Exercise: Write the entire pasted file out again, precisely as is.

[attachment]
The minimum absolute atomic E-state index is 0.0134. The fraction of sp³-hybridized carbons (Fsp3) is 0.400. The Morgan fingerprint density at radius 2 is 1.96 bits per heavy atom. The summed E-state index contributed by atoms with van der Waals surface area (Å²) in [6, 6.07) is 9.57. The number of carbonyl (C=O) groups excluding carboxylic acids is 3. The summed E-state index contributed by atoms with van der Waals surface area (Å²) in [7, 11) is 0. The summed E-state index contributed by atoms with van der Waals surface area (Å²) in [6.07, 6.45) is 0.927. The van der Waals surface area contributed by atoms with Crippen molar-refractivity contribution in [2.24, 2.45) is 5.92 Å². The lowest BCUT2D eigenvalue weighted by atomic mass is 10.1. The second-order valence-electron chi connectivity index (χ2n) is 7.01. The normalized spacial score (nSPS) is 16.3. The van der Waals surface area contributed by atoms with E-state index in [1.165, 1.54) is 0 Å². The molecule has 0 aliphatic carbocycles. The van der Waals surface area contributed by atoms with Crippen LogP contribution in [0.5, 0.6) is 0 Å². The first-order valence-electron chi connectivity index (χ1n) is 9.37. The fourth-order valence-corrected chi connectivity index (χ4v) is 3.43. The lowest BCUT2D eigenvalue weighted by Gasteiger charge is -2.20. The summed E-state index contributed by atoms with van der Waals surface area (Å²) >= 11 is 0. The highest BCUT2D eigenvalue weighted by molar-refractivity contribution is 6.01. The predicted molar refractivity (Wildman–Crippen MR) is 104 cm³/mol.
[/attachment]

The minimum absolute atomic E-state index is 0.0134. The fraction of sp³-hybridized carbons (Fsp3) is 0.400. The Morgan fingerprint density at radius 2 is 1.96 bits per heavy atom. The summed E-state index contributed by atoms with van der Waals surface area (Å²) in [6, 6.07) is 9.57. The number of carbonyl (C=O) groups excluding carboxylic acids is 3. The summed E-state index contributed by atoms with van der Waals surface area (Å²) in [7, 11) is 0. The summed E-state index contributed by atoms with van der Waals surface area (Å²) in [6.07, 6.45) is 0.927. The van der Waals surface area contributed by atoms with Crippen molar-refractivity contribution in [2.24, 2.45) is 5.92 Å². The lowest BCUT2D eigenvalue weighted by atomic mass is 10.1. The second-order valence-electron chi connectivity index (χ2n) is 7.01. The normalized spacial score (nSPS) is 16.3. The van der Waals surface area contributed by atoms with E-state index in [1.165, 1.54) is 0 Å². The molecule has 0 aliphatic carbocycles. The van der Waals surface area contributed by atoms with Crippen LogP contribution in [0.5, 0.6) is 0 Å². The first-order valence-electron chi connectivity index (χ1n) is 9.37. The fourth-order valence-corrected chi connectivity index (χ4v) is 3.43. The lowest BCUT2D eigenvalue weighted by Gasteiger charge is -2.20. The summed E-state index contributed by atoms with van der Waals surface area (Å²) >= 11 is 0. The highest BCUT2D eigenvalue weighted by molar-refractivity contribution is 6.01. The predicted molar refractivity (Wildman–Crippen MR) is 104 cm³/mol.